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1. TCU: TCU has been tenacious defending the pass since joining the league, and even without potential first-round pick Jason Verrett, that shouldn’t change in 2014. Sam Carter was the only non-senior to earn first-team or second-team All-Big 12 honors in the secondary last season, and Chris Hackett was one of the best underclassman defensive backs in the league last year. Derrick Kindred is primed to step into TCU’s third safety spot after playing a key role in the rotation. The Horned Frogs also add the nation’s No. 3 juco safety in Kenny Iloka. Throw in senior Geoff Hooker, and the Horned Frogs have an impressive five-man rotation at safety. At corner, Kevin White was honorable mention All-Big 12 last year, and will take over for Verrett as the primary corner. The Horned Frogs have several options at the other corner, including incoming three-star recruit Nick Foster.
2. Texas: After playing the nickel role last year, Quandre Diggs will settle back at cornerback in place of Carrington Byndom. Opposite Diggs will be the ultra-athletic Duke Thomas, who was so good in spring ball last year, he forced the coaches to move Diggs to nickelback. Together, Diggs and Thomas could give the Longhorns the best cornerback tandem in the league. Antwuan Davis, who redshirted in his first year, was an ESPN 300 signee and figures to play a big role somewhere in the secondary. Josh Turner (37 appearances) and Mykkele Thompson (12 starts in 2013) each bring a lot of experience at safety.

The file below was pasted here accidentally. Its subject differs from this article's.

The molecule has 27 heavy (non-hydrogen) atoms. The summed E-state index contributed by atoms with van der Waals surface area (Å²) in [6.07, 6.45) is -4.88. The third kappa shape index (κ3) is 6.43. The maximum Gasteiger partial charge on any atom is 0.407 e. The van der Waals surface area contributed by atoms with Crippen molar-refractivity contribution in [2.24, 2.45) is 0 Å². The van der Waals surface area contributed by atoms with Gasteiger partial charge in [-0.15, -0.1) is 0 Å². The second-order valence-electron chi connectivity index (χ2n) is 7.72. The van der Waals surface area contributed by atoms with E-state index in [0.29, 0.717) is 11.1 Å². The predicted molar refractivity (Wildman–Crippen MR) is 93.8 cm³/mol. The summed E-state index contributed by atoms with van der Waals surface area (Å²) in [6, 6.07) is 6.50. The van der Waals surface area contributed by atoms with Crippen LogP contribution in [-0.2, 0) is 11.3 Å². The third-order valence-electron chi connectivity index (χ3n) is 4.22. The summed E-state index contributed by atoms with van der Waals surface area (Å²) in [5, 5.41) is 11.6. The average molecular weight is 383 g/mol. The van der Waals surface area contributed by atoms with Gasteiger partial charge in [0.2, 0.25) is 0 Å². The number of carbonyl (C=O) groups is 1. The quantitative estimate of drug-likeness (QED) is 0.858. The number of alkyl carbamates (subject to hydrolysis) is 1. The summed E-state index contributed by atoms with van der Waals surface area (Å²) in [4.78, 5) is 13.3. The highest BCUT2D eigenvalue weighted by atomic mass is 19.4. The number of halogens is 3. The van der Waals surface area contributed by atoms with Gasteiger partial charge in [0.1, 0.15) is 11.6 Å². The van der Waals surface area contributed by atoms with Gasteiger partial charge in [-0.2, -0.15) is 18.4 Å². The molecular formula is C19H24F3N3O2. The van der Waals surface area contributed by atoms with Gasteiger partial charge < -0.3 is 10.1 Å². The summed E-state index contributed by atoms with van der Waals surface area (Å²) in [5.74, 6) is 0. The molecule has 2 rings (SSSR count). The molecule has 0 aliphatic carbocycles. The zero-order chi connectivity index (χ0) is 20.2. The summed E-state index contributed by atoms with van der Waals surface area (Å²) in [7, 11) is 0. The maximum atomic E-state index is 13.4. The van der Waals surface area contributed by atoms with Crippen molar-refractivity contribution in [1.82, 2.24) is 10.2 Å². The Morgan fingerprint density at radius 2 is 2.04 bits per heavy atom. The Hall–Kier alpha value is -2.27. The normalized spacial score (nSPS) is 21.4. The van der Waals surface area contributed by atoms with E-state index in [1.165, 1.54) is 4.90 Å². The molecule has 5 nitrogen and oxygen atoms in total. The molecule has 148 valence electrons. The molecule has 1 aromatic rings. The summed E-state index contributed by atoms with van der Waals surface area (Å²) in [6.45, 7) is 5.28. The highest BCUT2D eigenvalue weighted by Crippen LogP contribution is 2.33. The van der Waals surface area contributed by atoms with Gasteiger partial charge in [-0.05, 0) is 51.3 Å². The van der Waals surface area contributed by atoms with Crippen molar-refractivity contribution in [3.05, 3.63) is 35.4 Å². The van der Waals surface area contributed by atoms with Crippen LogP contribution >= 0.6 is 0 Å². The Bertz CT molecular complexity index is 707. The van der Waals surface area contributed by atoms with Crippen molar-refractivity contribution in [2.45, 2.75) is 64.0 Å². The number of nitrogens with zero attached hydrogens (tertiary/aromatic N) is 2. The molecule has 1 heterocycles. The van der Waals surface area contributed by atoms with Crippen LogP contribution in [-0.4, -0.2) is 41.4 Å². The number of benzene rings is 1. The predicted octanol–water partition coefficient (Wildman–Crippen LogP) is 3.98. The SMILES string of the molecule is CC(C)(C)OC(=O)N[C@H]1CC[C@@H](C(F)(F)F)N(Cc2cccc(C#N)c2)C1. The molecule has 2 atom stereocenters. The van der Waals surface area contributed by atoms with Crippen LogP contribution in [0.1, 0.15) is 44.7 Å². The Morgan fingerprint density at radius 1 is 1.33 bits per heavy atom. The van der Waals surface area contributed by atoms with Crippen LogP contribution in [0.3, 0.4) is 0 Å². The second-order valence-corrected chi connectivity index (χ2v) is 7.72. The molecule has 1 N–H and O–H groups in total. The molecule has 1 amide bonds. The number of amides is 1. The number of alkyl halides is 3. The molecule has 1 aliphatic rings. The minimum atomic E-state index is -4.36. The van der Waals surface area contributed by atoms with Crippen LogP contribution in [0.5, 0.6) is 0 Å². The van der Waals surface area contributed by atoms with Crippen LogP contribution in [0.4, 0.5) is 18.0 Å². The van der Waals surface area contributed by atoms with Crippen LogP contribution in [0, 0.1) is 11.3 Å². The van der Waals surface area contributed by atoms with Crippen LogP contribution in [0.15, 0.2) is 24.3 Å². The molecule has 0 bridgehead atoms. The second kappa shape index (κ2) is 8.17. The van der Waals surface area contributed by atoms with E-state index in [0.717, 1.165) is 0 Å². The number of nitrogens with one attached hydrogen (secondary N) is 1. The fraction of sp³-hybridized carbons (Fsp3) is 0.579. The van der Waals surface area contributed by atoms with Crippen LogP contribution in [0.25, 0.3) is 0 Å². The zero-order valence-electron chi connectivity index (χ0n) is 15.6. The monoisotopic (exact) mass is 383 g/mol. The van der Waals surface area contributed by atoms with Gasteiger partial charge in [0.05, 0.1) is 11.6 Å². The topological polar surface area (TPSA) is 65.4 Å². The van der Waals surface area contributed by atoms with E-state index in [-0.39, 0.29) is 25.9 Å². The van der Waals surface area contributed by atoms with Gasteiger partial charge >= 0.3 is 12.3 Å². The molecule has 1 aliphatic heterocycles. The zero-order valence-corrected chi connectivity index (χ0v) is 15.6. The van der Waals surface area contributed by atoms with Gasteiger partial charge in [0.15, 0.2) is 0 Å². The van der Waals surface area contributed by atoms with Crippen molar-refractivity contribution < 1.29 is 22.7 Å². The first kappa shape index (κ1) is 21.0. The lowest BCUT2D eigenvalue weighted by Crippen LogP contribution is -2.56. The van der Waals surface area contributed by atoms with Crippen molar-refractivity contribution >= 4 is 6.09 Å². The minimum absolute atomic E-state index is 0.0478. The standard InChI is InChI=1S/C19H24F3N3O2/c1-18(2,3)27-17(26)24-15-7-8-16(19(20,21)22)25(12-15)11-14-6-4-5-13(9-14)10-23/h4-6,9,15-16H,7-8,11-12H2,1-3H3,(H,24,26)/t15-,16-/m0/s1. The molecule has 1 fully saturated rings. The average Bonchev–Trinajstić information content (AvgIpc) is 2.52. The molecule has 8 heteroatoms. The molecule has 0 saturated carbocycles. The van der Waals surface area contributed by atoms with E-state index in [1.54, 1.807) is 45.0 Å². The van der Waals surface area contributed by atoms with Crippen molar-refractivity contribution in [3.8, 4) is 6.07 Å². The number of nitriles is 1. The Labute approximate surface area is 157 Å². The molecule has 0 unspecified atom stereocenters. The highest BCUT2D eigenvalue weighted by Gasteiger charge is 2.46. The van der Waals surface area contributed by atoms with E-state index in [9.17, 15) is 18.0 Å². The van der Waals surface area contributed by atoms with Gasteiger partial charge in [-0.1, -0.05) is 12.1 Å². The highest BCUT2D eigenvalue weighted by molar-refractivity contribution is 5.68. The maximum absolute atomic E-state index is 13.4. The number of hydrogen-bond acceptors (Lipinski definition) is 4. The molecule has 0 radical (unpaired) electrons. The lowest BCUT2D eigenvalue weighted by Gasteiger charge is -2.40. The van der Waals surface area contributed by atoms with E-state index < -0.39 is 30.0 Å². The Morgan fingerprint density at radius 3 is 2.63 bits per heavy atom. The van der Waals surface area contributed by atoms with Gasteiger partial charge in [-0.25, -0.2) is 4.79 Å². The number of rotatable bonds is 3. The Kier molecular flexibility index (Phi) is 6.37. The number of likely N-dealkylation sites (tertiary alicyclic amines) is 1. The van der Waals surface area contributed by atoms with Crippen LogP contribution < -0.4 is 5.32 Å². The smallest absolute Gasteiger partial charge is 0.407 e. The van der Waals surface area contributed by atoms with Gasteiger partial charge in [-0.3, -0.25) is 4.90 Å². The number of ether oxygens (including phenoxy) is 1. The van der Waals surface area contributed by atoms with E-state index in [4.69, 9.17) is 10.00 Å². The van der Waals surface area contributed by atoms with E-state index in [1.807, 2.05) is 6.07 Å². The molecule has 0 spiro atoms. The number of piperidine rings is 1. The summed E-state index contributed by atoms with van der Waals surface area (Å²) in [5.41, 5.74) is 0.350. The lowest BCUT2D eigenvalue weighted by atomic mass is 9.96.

3. Oklahoma: Oklahoma graduates the heart and soul of the secondary in cornerback Aaron Colvin, who gutted his way through an array of injuries last year. But if the Sooners can find an adequate replacement for him, the Big 12’s best pass defense statistically in 2013 should be stout again. Julian Wilson (nickelback), Zack Sanchez (cornerback) and Quentin Hayes (strong safety) all return as starters, though Hayes could be pushed by Ahmad Thomas and incoming freshman Steven Parker for time. Hatari Byrd, an ESPN 300 signee last year, should step into the vacant spot at free safety. Cortez Johnson will try to fend off Stanvon Taylor, who played as a true freshman, for Colvin’s spot in the only real uncertain area of this secondary.
4. Kansas State: The Wildcats will miss All-Big 12 performer Ty Zimmerman, but his cohort, Dante Barnett, was one of the best young safeties in the league last year. Barnett was third on the team with 75 tackles and first with four interceptions. Randall Evans also returns after leading the team in pass breakups and gives the Wildcats a versatile defensive back. As usual, Bill Snyder will also be looking for some juco impact. He should get it in Danzel McDaniel, who was the No. 4 juco CB recruit in the country. Cornerback Jesse Mack also could prove to be a key juco signee. If both players pan out, this could become one of the better defensive backfields in the league.